Dr. Karen BarnesDr. Karen Barnes graduated from the Ontario Veterinary College in 1989 and has been practicing small animal medicine and surgery in North Bay since 1992. Her areas of interest include soft tissue surgery and small animal medicine.  Dr. Barnes also sees patients at our Mattawa office once a week.  Dr. Barnes is a past president of the Northern Ontario Veterinary Association and presently volunteers on the board of directors at the Ontario Veterinary Medical Association.  In her spare time, she trains and shows her dressage horse, Hadley.
Dr. Sherri ReaDr. Sherri Rea graduated from the Ontario Veterinary College in 1988. She moved to North Bay in November 1988 and joined Dr Glenn Ouellette in building Lakeshore Animal Hospital in 1990. She enjoys small animal practice especially internal medicine and diagnostics. She has been very active in two veterinary organizations. Since 2003 to present she holds the position of Secretary/Treasurer of the Northern Ontario Veterinary Association. From it’s formation in 2001 she has been a director on the Farley Foundation Board, a charity that funds veterinary care for people in need. Her home life balance keeps her energy levels high with tending after her three children and a dog. She maintains her fitness with laps in the pool and lake swims and she recently took up cycling enjoying her first charity Farley Ride in September 2012.
Dr. Glenn OuelletteDr. Glenn Ouellette graduated from the Ontario Veterinary College in 1988. While he excels as a diagnostician his passion is surgery with orthopaedics as being his favourite. He has the distinction of being our hospital’s computer technical advisor and efficiently manages to keep our computer ship on course. Dr. Ouellette has been an active committee member of the Northern Ontario Veterinary Association’s annual conference, and was President for the 2012-2013 term. He balances his career with his role as father to three children and his entourage of pets. His outdoor interests include cycling, and birding wherever life takes him.

Office Administrator

Lori-Ann BuschLori-Ann Busch graduated as a RVT in May 2003 from Ridgetown College and started working for North Bay Animal Hospital shortly after as a Registered Veterinary Technician. She started as office administrator in June 2013.  Lori-Ann is valued for her compassion and hardworking attitude. She loves spending time with her husband, two daughters and pets. In her spare time she enjoys dancing, sewing, gardening and cake decorating.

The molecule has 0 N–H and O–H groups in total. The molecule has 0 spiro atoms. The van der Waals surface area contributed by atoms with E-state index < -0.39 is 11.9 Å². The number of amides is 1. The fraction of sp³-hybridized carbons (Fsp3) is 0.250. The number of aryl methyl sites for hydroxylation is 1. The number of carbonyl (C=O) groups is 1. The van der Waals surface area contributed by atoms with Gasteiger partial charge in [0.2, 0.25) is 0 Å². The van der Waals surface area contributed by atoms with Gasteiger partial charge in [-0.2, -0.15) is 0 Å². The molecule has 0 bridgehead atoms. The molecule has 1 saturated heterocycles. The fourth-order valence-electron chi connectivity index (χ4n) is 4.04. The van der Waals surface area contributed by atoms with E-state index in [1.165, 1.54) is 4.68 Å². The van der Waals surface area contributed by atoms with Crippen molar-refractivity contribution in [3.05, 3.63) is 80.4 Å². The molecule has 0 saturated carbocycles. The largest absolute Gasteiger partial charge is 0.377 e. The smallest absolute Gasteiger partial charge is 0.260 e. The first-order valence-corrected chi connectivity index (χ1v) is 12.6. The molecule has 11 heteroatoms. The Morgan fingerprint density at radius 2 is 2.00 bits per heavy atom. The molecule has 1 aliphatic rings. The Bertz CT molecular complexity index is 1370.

RVT CREST  Registered Veterinary Technicians

Tracy RimesTracy Rimes is the head technician here at the North Bay Animal Hospital.  After graduating from Northern College in 2004 she became part of our team.  Tracy is a hard working member and plays a very important role here at the hospital – she helps keep the hospital running smoothly by training new technical staff, inventory control and equipment maintenance.  Her technical duties include assisting in surgery, running the in-house diagnostic lab, radiography, and patient care.  Tracy keeps active by playing baseball and volleyball.  When she is not working she is listening to music and enjoying a good book.  She is very close to her family – which includes her 4 cats!
Laura Chorney Laura Chorney has been working at the North Bay Animal Hospital since she graduated as an RVT in 2008. In 2014 she returned to school and graduated as a RPN. She has a passion for horses and animals and loves being a patient advocate and communicating with clients. When not at work you will find Laura spending time on her 30 acre farm with her husband Jeff, their shared children and their many animals. Laura shares her house with 1 cat and 3 dogs!  The rest of the crew live in the barn.